Published online by Cambridge University Press: 05 May 2015
The fifteenth century saw a striking upturn in the number of texts from foreign vernaculars that were translated into Irish. Indeed, one might go so far as to speak in terms of a ‘translation trend’ in Ireland during the mid- to late fifteenth century. A notable feature of this trend is that a particularly high number of these Irish translations are of romances; contextual and textual evidence suggests that the original exemplars for many of these translated texts appear to have come from England, though not all of them were necessarily in English. Irish translations of eight romances have survived to the present day: Guy of Warwick; Bevis of Hampton; La Queste de Saint Graal; Fierabras; Caxton's Recuyell of the Histories of Troie; William of Palerne; the Seven Sages of Rome; and Octavian. The last three all survive in manuscripts of the seventeenth century, but the Seven Sages and William almost certainly go back to the fifteenth or early sixteenth century respectively, while Octavian, though its scholarly neglect has been rather more total than that of the other texts, seems likely to date from the same period. Two of these texts, Fierabras and the Seven Sages of Rome, also survive in late-medieval Latin versions in an Irish manuscript. This copy of Fierabras represents the only known version of that narrative in Latin and appears in turn to have been translated from the French chanson de geste.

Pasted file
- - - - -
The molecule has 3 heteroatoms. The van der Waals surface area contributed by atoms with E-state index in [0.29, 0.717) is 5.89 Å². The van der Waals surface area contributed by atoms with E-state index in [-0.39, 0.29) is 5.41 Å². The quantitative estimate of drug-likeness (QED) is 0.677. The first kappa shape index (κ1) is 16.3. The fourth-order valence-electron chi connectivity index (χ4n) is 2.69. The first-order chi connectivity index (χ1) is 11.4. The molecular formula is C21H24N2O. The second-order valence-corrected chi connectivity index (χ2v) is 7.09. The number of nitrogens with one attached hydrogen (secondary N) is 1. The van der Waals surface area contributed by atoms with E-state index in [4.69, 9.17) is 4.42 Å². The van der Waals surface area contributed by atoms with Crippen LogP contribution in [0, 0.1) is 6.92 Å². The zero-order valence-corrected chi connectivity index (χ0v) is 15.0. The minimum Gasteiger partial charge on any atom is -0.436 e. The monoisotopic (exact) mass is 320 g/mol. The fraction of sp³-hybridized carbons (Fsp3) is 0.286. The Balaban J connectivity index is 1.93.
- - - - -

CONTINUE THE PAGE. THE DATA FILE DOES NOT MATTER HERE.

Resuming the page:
The translation of texts from foreign vernaculars in late-medieval Ireland has received little in the way of concerted scholarly examination. The most complete overviews of the fifteenth-century translations still remain the short preliminary accounts by Robin Flower and James Carney. These Irish adaptations have a pronounced tendency to fall into the cracks between disciplines: they have often been overlooked by Celticists because they are not part of the ‘native’ corpus and they also remain untapped by medievalists in other areas, presumably because they are not clearly part of their own fields and, perhaps, because of the forbidding linguistic barrier of medieval Irish.